Last fall, we let you know that Caltech and The Feynman Lectures Website joined forces to create an online edition of The Feynman Lectures on Physics. They started with Volume 1. And now they’ve followed up with Volume 2 and Volume 3, making the collection complete.
All three volumes of The Feynman Lectures on Physics are now available for FREE online! (You’re welcome.)
Never thought astronomy could be so cute.
Great women of science
Rosalind Franklin (1920-1958) - British biophysicist and X-ray crystallographer who made critical contributions to the understanding of the fine molecular structures of DNA, RNA, viruses, coal, and graphite.
Marie Skłodowska-Curie (1867-1934) - Polish and naturalized-French physicist and chemist, famous for her pioneering research on radioactivity.
Chien-Shiung Wu (1912-1997) - Chinese American physicist with expertise in the techniques of experimental physics and radioactivity.
Émilie du Châtelet (1706-1749) - French mathematician, physicist, and author during the Age of Enlightenment.
Mae Jemison (1956) - American physician and NASA astronaut. She became the first African American woman to travel in space when she went into orbit aboard the Space Shuttle Endeavour on September 12, 1992.
Vera Rubin (1928) - American astronomer who pioneered work on galaxy rotation rates. She is famous for uncovering the discrepancy between the predicted angular motion of galaxies and the observed motion, by studying galactic rotation curves.
Ada Lovelace (1815-1852) - English mathematician and writer chiefly known for her work on Charles Babbage’s early mechanical general-purpose computer, the Analytical Engine. Her notes on the engine include what is recognised as the first algorithm intended to be processed by a machine. Because of this, she is often described as the world’s first computer programmer.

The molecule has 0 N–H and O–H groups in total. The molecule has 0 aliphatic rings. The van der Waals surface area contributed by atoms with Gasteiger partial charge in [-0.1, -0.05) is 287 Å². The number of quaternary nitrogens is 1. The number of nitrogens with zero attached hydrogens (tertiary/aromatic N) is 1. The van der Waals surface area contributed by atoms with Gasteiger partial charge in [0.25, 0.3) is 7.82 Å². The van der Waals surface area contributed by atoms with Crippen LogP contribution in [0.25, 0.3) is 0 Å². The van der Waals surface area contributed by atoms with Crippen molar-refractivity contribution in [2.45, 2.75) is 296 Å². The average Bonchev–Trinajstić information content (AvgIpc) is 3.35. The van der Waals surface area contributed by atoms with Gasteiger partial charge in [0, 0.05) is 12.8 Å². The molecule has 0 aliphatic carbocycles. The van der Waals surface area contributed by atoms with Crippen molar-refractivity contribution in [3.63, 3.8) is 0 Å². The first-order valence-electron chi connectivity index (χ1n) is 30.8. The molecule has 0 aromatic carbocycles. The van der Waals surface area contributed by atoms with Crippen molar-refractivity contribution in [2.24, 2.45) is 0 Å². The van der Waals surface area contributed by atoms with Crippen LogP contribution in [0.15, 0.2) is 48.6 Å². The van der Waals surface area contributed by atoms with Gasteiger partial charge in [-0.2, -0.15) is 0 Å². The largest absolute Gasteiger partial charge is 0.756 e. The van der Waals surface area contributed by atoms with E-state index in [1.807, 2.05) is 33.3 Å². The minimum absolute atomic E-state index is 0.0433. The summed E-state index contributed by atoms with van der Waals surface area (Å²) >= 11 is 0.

Kepler’s law of areas.
The law states that a line connecting a planet to a star will sweep out equal areas in equal times.
This can be seen in the above gif, where the area of the purple region is the same throughout.
When the planet is closer to the star, it moves faster, making the area wider. Where-as when the planet is further away from the star, it moves slower due to the area being longer, and not needing to be as wide.
Lightning Appreciation Post:
- There are nearly 500 lightning strikes every second around the world.
- Only about 100 of these strike the earth, the others are between and within the clouds themselves.
- Lightning is very visible from space (last gif from Astronaut Reid Wiseman)
- Besides regular storms (thunder storms, hurricanes, etc.) lightning can be found in volcanoes (gif 3) and even intense forest fires.
In conclusion: nature is fucking awesome!